"Following my visit to Iran in April, a technical assessment was successfully carried out in May," EU Transport Commissioner Violeta Bulc said in a statement.
"Based on this I am happy to announce that we are now able to allow most aircrafts from Iran Air back into European skies," Bulc said.
Previously, only the carrier's EU-manufactured Airbus planes could operate in the bloc.
Iran's commercial airlines were badly hit by US and EU sanctions imposed over its contested nuclear programme, denying them access to crucial spare parts for their aircraft.
An EU-brokered deal in 2015 ended years of deadlock between the two sides, with sanctions being lifted in return for Iran committing to not develop nuclear weapons.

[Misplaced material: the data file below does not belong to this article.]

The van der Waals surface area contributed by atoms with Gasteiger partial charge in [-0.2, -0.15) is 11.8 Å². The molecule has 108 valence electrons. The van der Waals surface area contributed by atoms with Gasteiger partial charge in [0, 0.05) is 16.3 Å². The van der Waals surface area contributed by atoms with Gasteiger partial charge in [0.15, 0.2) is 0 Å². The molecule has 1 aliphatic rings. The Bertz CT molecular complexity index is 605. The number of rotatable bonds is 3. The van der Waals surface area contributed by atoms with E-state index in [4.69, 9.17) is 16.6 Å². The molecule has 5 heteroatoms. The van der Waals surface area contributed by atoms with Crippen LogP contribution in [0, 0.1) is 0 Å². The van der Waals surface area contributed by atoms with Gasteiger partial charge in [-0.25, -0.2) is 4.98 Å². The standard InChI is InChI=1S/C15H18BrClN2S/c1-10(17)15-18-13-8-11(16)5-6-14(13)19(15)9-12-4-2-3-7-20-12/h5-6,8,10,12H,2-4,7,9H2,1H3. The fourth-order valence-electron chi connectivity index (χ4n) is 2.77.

As a result, Iran earlier this year was able to place a massive order for more than 100 Airbus planes and it is in talks with US aerospace giant Boeing.
Bulc also said the 28-member bloc had removed all Zambian airlines from the safety blacklist after "seven years of work and extensive European technical assistance."
The Air Safety List is updated regularly and with Thursday's announcement, it names 214 airlines in 19 countries which fail to meet EU oversight standards.
Two other airlines are banned on safety concerns -- Iraqi Airways and Suriname's Blue Wing Airlines -- while another six are partially restricted in the aircraft types they can fly in the EU.
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